Ale and Fine Whisky

I will get to the fun part of the post in a moment, but I will first offer a little flavour of my weekend..  I planted potatoes and seeds with my wife, went to a memorial service and worked. As you may imagine, the joy of further building our garden together and making the steps towards new life was a bittersweet counterpoint to the memorial for a life cut short by cancer. It wasn’t the best or worst memorial I have ever been to, whilst it was beautiful to hear the choirs Gill sang with performing for her I could have done without the lecture on the doctrine of the resurrection.
So anyway..

  • Ale: This weekend marked the launch of our local Ale Trail – an annual event organised by the local CAMRA branch to tie-in with the town beer festival. The premise is simple; a booklet describing 28 pubs within the district is published and punters go around ordering halves of ale or cider (or an appropriate designated driver drink) in order to get stickers proving their devotion, in return for completed (to over the minimum level of completeness) booklets sent to the organisers they are granted entry via special queue to the beer festival and entry in a prize draw. The pubs get free publicity and some unusual trade – it sounds idyllic right?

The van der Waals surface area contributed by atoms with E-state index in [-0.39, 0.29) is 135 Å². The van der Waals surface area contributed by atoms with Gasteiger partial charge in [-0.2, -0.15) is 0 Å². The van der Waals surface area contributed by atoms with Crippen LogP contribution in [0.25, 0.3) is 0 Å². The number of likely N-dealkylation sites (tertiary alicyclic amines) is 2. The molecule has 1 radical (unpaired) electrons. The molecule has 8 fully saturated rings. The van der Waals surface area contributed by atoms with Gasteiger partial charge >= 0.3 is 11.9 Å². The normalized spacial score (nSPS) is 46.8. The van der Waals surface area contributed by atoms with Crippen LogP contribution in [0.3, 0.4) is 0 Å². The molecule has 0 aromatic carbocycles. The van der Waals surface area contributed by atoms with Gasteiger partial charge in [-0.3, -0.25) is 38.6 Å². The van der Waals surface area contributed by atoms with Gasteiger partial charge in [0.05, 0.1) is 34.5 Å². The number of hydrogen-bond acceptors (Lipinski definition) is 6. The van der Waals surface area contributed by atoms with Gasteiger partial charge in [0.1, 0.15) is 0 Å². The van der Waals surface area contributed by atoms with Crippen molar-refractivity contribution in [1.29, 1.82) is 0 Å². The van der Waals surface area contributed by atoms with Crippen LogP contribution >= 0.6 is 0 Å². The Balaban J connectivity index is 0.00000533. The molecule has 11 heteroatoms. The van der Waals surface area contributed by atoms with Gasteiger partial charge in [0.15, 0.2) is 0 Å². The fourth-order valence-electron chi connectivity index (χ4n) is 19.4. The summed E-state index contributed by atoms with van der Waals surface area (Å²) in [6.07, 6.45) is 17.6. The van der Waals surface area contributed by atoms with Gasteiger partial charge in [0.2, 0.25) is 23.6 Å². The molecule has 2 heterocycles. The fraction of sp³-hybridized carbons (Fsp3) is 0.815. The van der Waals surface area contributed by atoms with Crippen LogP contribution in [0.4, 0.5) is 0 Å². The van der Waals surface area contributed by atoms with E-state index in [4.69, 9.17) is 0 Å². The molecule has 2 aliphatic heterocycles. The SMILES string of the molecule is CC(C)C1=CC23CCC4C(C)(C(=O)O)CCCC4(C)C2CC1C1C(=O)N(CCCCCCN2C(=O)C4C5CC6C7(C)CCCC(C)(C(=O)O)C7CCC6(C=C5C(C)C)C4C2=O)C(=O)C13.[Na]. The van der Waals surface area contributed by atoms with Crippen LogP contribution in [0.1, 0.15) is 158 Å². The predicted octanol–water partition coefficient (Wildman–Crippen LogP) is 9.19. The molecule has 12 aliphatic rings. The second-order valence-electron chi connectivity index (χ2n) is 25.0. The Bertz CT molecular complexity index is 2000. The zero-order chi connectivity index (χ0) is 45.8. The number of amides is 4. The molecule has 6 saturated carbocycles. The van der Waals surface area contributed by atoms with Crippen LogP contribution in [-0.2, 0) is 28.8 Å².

In some respects of course it is, but I for one could do without the politics involved in the choosing (and omitting) of pubs whilst still retaining the right to think that the selection contains a fair amount of dross. I also really dislike the growing tradition for massive opening weekend pub-crawls – have I mentioned that I don’t like drunk people? And finally pathetic though it sounds, drinking a half pint really does feel like a token effort from some of these people rather than genuine increase in trade which equals hard work for me and little to no gain for the pub.
  • Whisky: – This weekend did have however a drinking highlight in the form of our drinking club’s monthly meeting. This time focused on Scotch and particularly the Islay variety. ‘Twas an educational round of comparative samples indeed with a couple of cocktails and slideshows from our hosts’ trips to distilleries thrown in but the highlight for me had to be the limited hard-to-find tasters: Caol Ila Moch, Bowmore Tempest Batch 1 and Lagavulin (Limited Edition/distillery only release) Cask Strength 2010.
    It is hard to offer tasting notes (I’m a drinker not a hardened tasting expert – my palate just ain’t that nuanced folks). But in short the Moch was grassy and fresh for an islay, leading to a quaffable light smokiness, the Tempest was disappointing for a limited expression – sweet but not as complex as I hoped, on the other hand the lagavulin was indeed all I ask from a lagavulin plus the extra alcoholic kick but without more sobriety and a careful comparison of each of these with their standard editions I feel ill placed to judge
Advertisements

Any Thoughts?

Fill in your details below or click an icon to log in:

WordPress.com Logo

You are commenting using your WordPress.com account. Log Out / Change )

Twitter picture

You are commenting using your Twitter account. Log Out / Change )

Facebook photo

You are commenting using your Facebook account. Log Out / Change )

Google+ photo

You are commenting using your Google+ account. Log Out / Change )

Connecting to %s